At the recent American Diabetes Association 71st Scientific Sessions in San Diego the results of several clinical trials focused on finding a cure for type 1 diabetes were announced.
Most of these trials tested drugs administered to people with type 1 diabetes to curb the autoimmune attack on the beta cells. If scientists can determine a way to control the autoimmune response involved in type 1, along with methods of either regenerating or replacing the lost beta cells, the combination of these areas of research could result in a cure for type 1.
Two of the clinical trials showed efficacy and met their primary endpoints (that is, they satisfied pre-determined parameters of success) and another, while not a success by clinical standards, did reveal some clues as to how scientists can continue to refine these drug therapies to be more effective and impactful for people with type 1.
The first trial, known as the AbATE trial, tested an anti-CD3 drug therapy (known as teplizumab). The Phase II trial was successful in slowing the progression of type 1 diabetes in people with newly diagnosed disease. Individuals in the teplizumab arm received two separate 14-day courses of the drug, once at the beginning of the study and once 12 months later. Trial participants had higher levels of C-peptide (indicating the presence of naturally produced insulin in the body) at 24 months after treatment and lower insulin needs at 12 and 18 months after treatment compared to a control group that received a placebo drug.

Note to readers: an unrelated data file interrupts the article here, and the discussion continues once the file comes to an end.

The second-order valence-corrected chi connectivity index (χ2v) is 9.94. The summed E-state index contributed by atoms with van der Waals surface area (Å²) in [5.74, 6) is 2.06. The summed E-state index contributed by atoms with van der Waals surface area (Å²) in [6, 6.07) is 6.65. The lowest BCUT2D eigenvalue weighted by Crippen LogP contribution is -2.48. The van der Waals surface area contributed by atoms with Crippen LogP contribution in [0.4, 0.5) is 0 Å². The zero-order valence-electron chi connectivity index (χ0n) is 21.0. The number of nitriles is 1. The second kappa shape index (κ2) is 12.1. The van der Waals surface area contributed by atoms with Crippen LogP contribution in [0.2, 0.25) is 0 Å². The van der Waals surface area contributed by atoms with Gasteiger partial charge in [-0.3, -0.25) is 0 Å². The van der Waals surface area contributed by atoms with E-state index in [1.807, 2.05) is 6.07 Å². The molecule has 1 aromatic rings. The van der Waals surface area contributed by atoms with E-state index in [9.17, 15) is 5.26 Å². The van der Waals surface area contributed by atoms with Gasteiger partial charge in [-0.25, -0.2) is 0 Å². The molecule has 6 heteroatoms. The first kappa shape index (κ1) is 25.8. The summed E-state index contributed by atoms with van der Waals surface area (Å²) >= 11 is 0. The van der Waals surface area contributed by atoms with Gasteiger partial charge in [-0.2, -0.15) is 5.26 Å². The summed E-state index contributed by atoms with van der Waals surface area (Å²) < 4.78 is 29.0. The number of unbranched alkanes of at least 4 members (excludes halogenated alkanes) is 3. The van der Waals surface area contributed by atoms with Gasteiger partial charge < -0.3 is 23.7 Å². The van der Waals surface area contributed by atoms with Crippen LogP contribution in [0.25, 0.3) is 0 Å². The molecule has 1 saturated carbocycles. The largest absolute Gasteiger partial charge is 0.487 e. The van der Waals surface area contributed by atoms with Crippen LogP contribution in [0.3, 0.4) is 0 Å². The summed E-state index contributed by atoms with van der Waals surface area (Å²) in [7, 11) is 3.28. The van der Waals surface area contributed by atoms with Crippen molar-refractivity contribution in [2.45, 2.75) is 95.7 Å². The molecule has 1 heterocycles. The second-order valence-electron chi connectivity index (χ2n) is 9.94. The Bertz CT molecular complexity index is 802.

A second trial, also Phase II (testing a drug called CTLA4-Ig or Abatacept) also showed treated participants as having higher levels of C-peptide than participants who had received a placebo at two years after treatment, as well as lower A1C levels, indicating better control of blood sugar levels.
A third trial, known as the Protégé trial, showed mixed results. While the Phase III Protégé trial, also conducted with the anti-CD3 drug teplizumab, did not meet its pre-determined endpoints when the data is viewed as a whole, certain sub-groups of participants responded well to the drug therapy. Children between the ages of 8 and 11 years old, participants who had been diagnosed within six weeks of receiving the first dosage, participants who received longer, higher-dose regimens of the drug, and participants in the United States had evidence of preserved beta cell function at 12 months after treatment was begun.
JDRF will provide a more detailed report on all results coming out of the Scientific Sessions in an upcoming issue of Countdown.
If you’d like to find out more about clinical trials or participate in one, please visit the JDRF Type 1 Diabetes Clinical Trials Connection.